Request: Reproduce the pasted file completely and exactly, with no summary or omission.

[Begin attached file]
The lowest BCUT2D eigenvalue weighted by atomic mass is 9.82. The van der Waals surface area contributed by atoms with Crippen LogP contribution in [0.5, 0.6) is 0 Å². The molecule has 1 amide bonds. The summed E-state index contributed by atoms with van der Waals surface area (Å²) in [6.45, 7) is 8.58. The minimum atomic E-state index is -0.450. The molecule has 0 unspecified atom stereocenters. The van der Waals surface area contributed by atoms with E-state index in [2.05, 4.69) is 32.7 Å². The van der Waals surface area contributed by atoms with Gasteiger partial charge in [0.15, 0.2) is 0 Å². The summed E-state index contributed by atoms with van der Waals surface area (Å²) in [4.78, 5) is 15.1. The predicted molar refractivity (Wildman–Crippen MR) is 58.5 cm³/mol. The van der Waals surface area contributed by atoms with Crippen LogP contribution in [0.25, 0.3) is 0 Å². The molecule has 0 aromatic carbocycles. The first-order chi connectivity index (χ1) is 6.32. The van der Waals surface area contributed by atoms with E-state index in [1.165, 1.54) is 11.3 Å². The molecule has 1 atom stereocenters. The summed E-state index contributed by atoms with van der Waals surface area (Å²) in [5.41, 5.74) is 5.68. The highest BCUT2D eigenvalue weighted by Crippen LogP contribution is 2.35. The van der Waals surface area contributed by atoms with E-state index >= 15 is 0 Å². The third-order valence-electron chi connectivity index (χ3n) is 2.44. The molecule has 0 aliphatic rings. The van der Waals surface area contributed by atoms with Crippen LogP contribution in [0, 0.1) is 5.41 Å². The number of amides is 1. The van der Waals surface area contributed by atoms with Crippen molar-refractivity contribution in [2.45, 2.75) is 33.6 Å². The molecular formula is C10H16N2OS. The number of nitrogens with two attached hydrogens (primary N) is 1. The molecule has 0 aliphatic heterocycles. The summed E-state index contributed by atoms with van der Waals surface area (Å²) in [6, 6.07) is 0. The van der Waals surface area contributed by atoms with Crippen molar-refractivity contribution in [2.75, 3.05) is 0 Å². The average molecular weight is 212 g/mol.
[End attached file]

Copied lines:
The lowest BCUT2D eigenvalue weighted by atomic mass is 9.82. The van der Waals surface area contributed by atoms with Crippen LogP contribution in [0.5, 0.6) is 0 Å². The molecule has 1 amide bonds. The summed E-state index contributed by atoms with van der Waals surface area (Å²) in [6.45, 7) is 8.58. The minimum atomic E-state index is -0.450. The molecule has 0 unspecified atom stereocenters. The van der Waals surface area contributed by atoms with E-state index in [2.05, 4.69) is 32.7 Å². The van der Waals surface area contributed by atoms with Gasteiger partial charge in [0.15, 0.2) is 0 Å². The summed E-state index contributed by atoms with van der Waals surface area (Å²) in [4.78, 5) is 15.1. The predicted molar refractivity (Wildman–Crippen MR) is 58.5 cm³/mol. The van der Waals surface area contributed by atoms with Crippen LogP contribution in [0.25, 0.3) is 0 Å². The molecule has 0 aromatic carbocycles. The first-order chi connectivity index (χ1) is 6.32. The van der Waals surface area contributed by atoms with E-state index in [1.165, 1.54) is 11.3 Å². The molecule has 1 atom stereocenters. The summed E-state index contributed by atoms with van der Waals surface area (Å²) in [5.41, 5.74) is 5.68. The highest BCUT2D eigenvalue weighted by Crippen LogP contribution is 2.35. The van der Waals surface area contributed by atoms with E-state index >= 15 is 0 Å². The third-order valence-electron chi connectivity index (χ3n) is 2.44. The molecule has 0 aliphatic rings. The van der Waals surface area contributed by atoms with Crippen LogP contribution in [0, 0.1) is 5.41 Å². The number of amides is 1. The van der Waals surface area contributed by atoms with Crippen molar-refractivity contribution in [2.45, 2.75) is 33.6 Å². The molecular formula is C10H16N2OS. The number of nitrogens with two attached hydrogens (primary N) is 1. The molecule has 0 aliphatic heterocycles. The summed E-state index contributed by atoms with van der Waals surface area (Å²) in [6, 6.07) is 0. The van der Waals surface area contributed by atoms with Crippen molar-refractivity contribution in [2.75, 3.05) is 0 Å². The average molecular weight is 212 g/mol.